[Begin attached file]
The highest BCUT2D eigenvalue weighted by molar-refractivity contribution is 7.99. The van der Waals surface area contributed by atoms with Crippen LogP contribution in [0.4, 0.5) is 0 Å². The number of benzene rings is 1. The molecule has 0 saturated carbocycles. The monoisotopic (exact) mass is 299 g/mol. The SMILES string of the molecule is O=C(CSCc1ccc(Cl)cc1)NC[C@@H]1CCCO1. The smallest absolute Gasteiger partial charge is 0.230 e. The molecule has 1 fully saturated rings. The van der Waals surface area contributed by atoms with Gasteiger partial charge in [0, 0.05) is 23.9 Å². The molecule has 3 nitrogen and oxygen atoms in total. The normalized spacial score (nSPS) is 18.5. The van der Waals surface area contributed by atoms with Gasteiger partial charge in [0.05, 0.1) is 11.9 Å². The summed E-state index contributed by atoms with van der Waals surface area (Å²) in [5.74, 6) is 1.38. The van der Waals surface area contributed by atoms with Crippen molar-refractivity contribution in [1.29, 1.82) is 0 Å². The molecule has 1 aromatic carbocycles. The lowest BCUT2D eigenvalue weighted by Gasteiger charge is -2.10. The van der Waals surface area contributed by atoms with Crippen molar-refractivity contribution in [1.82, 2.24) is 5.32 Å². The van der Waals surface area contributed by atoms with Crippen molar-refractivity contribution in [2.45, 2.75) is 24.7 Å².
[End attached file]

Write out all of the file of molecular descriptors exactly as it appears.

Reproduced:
The highest BCUT2D eigenvalue weighted by molar-refractivity contribution is 7.99. The van der Waals surface area contributed by atoms with Crippen LogP contribution in [0.4, 0.5) is 0 Å². The number of benzene rings is 1. The molecule has 0 saturated carbocycles. The monoisotopic (exact) mass is 299 g/mol. The SMILES string of the molecule is O=C(CSCc1ccc(Cl)cc1)NC[C@@H]1CCCO1. The smallest absolute Gasteiger partial charge is 0.230 e. The molecule has 1 fully saturated rings. The van der Waals surface area contributed by atoms with Gasteiger partial charge in [0, 0.05) is 23.9 Å². The molecule has 3 nitrogen and oxygen atoms in total. The normalized spacial score (nSPS) is 18.5. The van der Waals surface area contributed by atoms with Gasteiger partial charge in [0.05, 0.1) is 11.9 Å². The summed E-state index contributed by atoms with van der Waals surface area (Å²) in [5.74, 6) is 1.38. The van der Waals surface area contributed by atoms with Crippen molar-refractivity contribution in [1.29, 1.82) is 0 Å². The molecule has 1 aromatic carbocycles. The lowest BCUT2D eigenvalue weighted by Gasteiger charge is -2.10. The van der Waals surface area contributed by atoms with Crippen molar-refractivity contribution in [1.82, 2.24) is 5.32 Å². The van der Waals surface area contributed by atoms with Crippen molar-refractivity contribution in [2.45, 2.75) is 24.7 Å².